Rep. Owen Casas (I-Rockport) is proposing a constitutional amendment to lengthen the terms of House and Senate members from two years to three to four years. Casas said the current two-year terms require lawmakers to spend more time campaigning than doing legislative work and that lengthening legislative terms would save money on the Clean Elections program. Maine is currently one of only 12 states doesn’t have four-year terms for Senators, although only five states have four-year terms for House members. 

Casas and independent Rep. Kent Ackley (I-Monmouth) are also submitting a bill to allow independent voters to vote in Republican and Democratic primaries. About 37 percent of Maine voters are unaffiliated with either party, but under Maine law they must register with a party by primary day in order to vote in that party’s primary. About 23 states have so-called “open” presidential primaries, which allow independents to vote in partisan primaries without changing their affiliation. 

Firearm Background Check Bill Is Back

Last November, 52 percent of voters rejected Question 3, which would have required criminal background checks for all firearm sales. Sen. Dave Miramant and Rep. Owen Casas are hoping to revive the measure by removing the requirement that gun owners submit to a background check when borrowing a gun, which was arguably the most controversial piece of Question 3.

Miramant has also submitted a bill that will require gun owners to take a safety course, which he initially proposed last year after a Thomaston woman was accidentally shot and killed by her fiance while he was showing a gun to a prospective buyer in a parking lot in Bath. Last session the Legislature repealed the law requiring gun owners to first take a safety course and apply for a permit before carrying a concealed firearm. Rep. John Spear (D-South Thomaston) has also sponsored a bill to allow towns to prohibit weapons at public meetings.  

“It strikes me as odd that you go into the Court House or State House and you go through a metal detector, but someone can come into a planning board meeting irate as hell with a gun,” said Spear.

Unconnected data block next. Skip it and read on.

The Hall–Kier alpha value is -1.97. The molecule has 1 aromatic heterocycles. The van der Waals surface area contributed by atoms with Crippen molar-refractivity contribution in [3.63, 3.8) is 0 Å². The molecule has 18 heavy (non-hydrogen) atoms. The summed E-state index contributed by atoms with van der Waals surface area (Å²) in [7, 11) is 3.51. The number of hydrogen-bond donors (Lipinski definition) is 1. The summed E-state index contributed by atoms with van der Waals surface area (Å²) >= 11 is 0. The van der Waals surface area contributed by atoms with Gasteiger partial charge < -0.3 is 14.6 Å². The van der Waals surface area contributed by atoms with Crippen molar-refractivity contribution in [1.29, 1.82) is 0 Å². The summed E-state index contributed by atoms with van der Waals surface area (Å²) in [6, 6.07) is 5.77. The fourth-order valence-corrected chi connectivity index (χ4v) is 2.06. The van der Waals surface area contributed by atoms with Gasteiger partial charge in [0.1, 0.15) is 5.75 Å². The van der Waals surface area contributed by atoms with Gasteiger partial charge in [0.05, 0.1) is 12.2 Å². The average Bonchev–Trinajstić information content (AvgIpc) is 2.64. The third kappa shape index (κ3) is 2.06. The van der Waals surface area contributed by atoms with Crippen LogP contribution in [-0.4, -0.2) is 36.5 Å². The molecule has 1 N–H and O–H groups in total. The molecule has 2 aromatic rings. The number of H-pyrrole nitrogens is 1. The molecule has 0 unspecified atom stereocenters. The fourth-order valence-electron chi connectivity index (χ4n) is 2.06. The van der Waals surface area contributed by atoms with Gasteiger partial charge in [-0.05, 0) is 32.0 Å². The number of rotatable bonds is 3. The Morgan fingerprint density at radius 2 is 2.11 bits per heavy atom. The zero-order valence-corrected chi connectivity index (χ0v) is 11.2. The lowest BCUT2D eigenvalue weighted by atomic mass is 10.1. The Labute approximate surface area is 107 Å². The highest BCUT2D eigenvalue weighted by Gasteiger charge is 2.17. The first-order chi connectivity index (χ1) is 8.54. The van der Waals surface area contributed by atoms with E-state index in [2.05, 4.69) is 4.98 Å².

State Bank Bill Returns

Every session since 2011, various legislators have submitted bills to establish a state-run bank and this year is no exception. Sen. Dave Miramant and Rep. Owen Casas have agreed to sponsor the measure, which would take the state’s revenue currently held in private financial institutions and deposit it in a public bank to leverage low-interest loans to small businesses, support partnership loans with community banks and fund public infrastructure projects. Miramant, who is now serving on the Transportation Committee, says a state bank would be a good way to help fund the roads, which has required a lot of bonding in recent years. 

“If we can’t get sane funding policies for the infrastructure and we’re going to borrow $150 million a whack every year or two, why shouldn’t it be in a state bank so that the interest gets paid to the state?” said Miramant.

Last session, State Treasurer Terry Hayes opposed the state bank proposal, arguing that it would “create instability in the financial sector.”

Clammers, Seaweed, Sea Level & Marine Resources

Rep. John Spear (D-South Thomaston) is wading into a controversial dispute between wormers and clammers with a bill to set aside 10 percent of mudflats in areas where both marine worm and clam digging would be prohibited for a certain period of time. With clam stocks plummeting due to invasive green crabs and other factors, clammers have been trying to reseed flats, but many complain that wormers disrupt their work. Spear’s proposal comes at the request of the Georges River Shellfish Management Committee, which represents the towns of St. George, Thomaston, South Thomaston, Cushing and Warren.